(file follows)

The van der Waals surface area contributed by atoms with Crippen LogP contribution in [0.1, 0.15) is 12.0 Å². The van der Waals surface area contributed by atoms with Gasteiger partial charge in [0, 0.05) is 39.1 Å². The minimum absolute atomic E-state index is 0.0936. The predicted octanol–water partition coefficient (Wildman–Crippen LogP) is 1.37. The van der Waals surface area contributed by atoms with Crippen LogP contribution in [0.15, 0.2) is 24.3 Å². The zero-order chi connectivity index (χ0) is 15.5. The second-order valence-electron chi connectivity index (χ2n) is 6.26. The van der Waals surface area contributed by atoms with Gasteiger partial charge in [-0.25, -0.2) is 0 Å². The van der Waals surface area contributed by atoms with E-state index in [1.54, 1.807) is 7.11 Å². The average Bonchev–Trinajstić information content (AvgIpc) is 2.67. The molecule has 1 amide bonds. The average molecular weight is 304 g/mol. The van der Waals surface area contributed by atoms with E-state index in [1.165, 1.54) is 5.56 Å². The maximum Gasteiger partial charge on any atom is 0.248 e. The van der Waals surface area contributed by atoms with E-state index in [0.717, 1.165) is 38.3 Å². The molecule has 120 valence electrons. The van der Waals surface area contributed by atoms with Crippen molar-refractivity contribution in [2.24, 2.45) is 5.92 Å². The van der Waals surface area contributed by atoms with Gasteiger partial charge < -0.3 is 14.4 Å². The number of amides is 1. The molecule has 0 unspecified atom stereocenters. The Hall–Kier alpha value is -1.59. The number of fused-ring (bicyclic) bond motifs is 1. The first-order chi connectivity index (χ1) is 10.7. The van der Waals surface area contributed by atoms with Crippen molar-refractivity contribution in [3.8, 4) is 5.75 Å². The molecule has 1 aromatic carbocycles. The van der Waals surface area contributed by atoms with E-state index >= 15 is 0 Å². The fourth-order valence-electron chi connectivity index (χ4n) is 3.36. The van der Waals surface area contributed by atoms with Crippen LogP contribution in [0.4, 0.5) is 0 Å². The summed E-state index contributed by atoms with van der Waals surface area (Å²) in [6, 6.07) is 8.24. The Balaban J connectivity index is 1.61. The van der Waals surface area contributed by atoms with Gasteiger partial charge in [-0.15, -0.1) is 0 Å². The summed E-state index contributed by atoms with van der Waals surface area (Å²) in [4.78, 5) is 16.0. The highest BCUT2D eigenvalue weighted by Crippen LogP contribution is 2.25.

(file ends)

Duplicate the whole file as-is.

The van der Waals surface area contributed by atoms with Crippen LogP contribution in [0.1, 0.15) is 12.0 Å². The van der Waals surface area contributed by atoms with Gasteiger partial charge in [0, 0.05) is 39.1 Å². The minimum absolute atomic E-state index is 0.0936. The predicted octanol–water partition coefficient (Wildman–Crippen LogP) is 1.37. The van der Waals surface area contributed by atoms with Crippen LogP contribution in [0.15, 0.2) is 24.3 Å². The zero-order chi connectivity index (χ0) is 15.5. The second-order valence-electron chi connectivity index (χ2n) is 6.26. The van der Waals surface area contributed by atoms with Gasteiger partial charge in [-0.25, -0.2) is 0 Å². The van der Waals surface area contributed by atoms with E-state index in [1.54, 1.807) is 7.11 Å². The average Bonchev–Trinajstić information content (AvgIpc) is 2.67. The molecule has 1 amide bonds. The average molecular weight is 304 g/mol. The van der Waals surface area contributed by atoms with E-state index in [1.165, 1.54) is 5.56 Å². The maximum Gasteiger partial charge on any atom is 0.248 e. The van der Waals surface area contributed by atoms with E-state index in [0.717, 1.165) is 38.3 Å². The molecule has 120 valence electrons. The van der Waals surface area contributed by atoms with Crippen molar-refractivity contribution in [2.24, 2.45) is 5.92 Å². The van der Waals surface area contributed by atoms with Gasteiger partial charge < -0.3 is 14.4 Å². The number of amides is 1. The molecule has 0 unspecified atom stereocenters. The Hall–Kier alpha value is -1.59. The number of fused-ring (bicyclic) bond motifs is 1. The first-order chi connectivity index (χ1) is 10.7. The van der Waals surface area contributed by atoms with Crippen molar-refractivity contribution in [3.8, 4) is 5.75 Å². The molecule has 1 aromatic carbocycles. The van der Waals surface area contributed by atoms with E-state index >= 15 is 0 Å². The fourth-order valence-electron chi connectivity index (χ4n) is 3.36. The van der Waals surface area contributed by atoms with Crippen LogP contribution in [0.4, 0.5) is 0 Å². The summed E-state index contributed by atoms with van der Waals surface area (Å²) in [6, 6.07) is 8.24. The Balaban J connectivity index is 1.61. The van der Waals surface area contributed by atoms with Gasteiger partial charge in [-0.15, -0.1) is 0 Å². The summed E-state index contributed by atoms with van der Waals surface area (Å²) in [4.78, 5) is 16.0. The highest BCUT2D eigenvalue weighted by Crippen LogP contribution is 2.25.